Italy rejects EU's draft on economic coronavirus response

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ROME (March 26): Italian Prime Minister Giuseppe Conte said on Thursday that he rejected draft proposals prepared by sherpas at a summit of European Union leaders, intended to tackle the economic crisis caused by the coronavirus outbreak.

In a statement released by his office while the video conference between the leaders was still ongoing, Conte said the proposals were too timid and he gave the EU 10 days to come up with adequate solutions.

Conte did not say what Italy would do if Europe failed to reach an agreement. Spanish Prime Minister Pedro Sanchez agreed with the 10-day deadline, Conte's office said.

In a speech to the Italian Senate before the summit, Conte called for the launch of European "recovery bonds" aimed at financing "a courageous economic response" to the outbreak that has spread across the world.

"Europe will only be able to face the shock with extraordinary and exceptional measures," the prime minister told lawmakers, adding all of Europe would be hit by a "hard, severe" recession.

Nine countries, including Italy, France and Spain, have called for mutual debt, but Germany, the Netherlands, Austria and Finland are opposed.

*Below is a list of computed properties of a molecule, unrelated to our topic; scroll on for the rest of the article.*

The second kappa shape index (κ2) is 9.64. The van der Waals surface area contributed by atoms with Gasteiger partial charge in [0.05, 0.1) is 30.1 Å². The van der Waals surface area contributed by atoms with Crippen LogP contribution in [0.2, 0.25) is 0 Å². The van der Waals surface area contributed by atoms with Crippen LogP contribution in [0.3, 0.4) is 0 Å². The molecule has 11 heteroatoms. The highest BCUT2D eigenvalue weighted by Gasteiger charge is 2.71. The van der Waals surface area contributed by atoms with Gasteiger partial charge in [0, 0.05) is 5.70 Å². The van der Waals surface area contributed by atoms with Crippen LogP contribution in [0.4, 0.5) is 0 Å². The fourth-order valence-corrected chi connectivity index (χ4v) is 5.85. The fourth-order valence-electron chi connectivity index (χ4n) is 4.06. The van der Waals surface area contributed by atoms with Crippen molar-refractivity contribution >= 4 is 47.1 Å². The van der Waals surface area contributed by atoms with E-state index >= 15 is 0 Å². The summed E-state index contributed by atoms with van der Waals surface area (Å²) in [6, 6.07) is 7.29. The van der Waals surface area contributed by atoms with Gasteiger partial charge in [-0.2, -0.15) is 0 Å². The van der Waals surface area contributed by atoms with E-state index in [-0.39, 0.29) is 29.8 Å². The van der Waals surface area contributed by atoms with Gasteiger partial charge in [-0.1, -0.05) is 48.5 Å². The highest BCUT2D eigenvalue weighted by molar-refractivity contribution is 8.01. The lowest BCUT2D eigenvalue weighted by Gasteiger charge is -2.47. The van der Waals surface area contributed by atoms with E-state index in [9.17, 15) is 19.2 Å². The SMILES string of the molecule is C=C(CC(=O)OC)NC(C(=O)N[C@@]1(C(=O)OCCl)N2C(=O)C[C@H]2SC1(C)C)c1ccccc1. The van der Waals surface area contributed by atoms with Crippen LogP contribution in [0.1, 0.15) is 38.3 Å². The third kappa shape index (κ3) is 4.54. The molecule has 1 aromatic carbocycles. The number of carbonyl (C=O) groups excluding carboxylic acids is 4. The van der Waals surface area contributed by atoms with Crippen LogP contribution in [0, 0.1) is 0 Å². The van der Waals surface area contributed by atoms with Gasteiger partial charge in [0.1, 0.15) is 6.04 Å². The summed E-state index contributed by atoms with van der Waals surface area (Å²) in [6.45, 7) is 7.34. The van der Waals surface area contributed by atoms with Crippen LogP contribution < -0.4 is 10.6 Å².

Conte told EU leaders at the summit that each country would remain responsible for its public debt, his office said seeking to overcome resistance to some form of common debt instrument.

Italy has seen more fatalities from the coronavirus than any other country — figures released on Thursday showed that 8,215 people had died in little more than a month.

Economy Minister Roberto Gualtieri told parliament this week that he expected a steep fall in Italy's gross domestic product in the first half of the year, and a full-year contraction of "a few percentage points".

A government source told Reuters that the Treasury was estimating GDP would fall more than 3% for 2020, in a highly uncertain scenario subject to downside risks.

Other forecasters are much more pessimistic. Goldman Sachs expects the euro zone's third-largest economy to shrink by 11.6% this year.

With Italy's economy on its knees due to the lockdown imposed to fight the outbreak, Conte promised a second stimulus package in April worth more than the 25 billion-euro package (US$27.43 billion) adopted in March.

The extra spending means Italy's 2020 budget deficit looks certain to climb above 4% of GDP, from the 2.2% target previously set in September and the 1.6% reported in 2019, which was the lowest in 12 years.

Credit rating agency Scope warned on Thursday that the economic costs of the epidemic could easily push Italy's debt-to-GDP ratio above 145%.

The ruling coalition of the anti-establishment 5-Star Movement and the centre-left Democratic Party will update its budget and growth forecasts in April.

(US$1 = 0.9115 euros)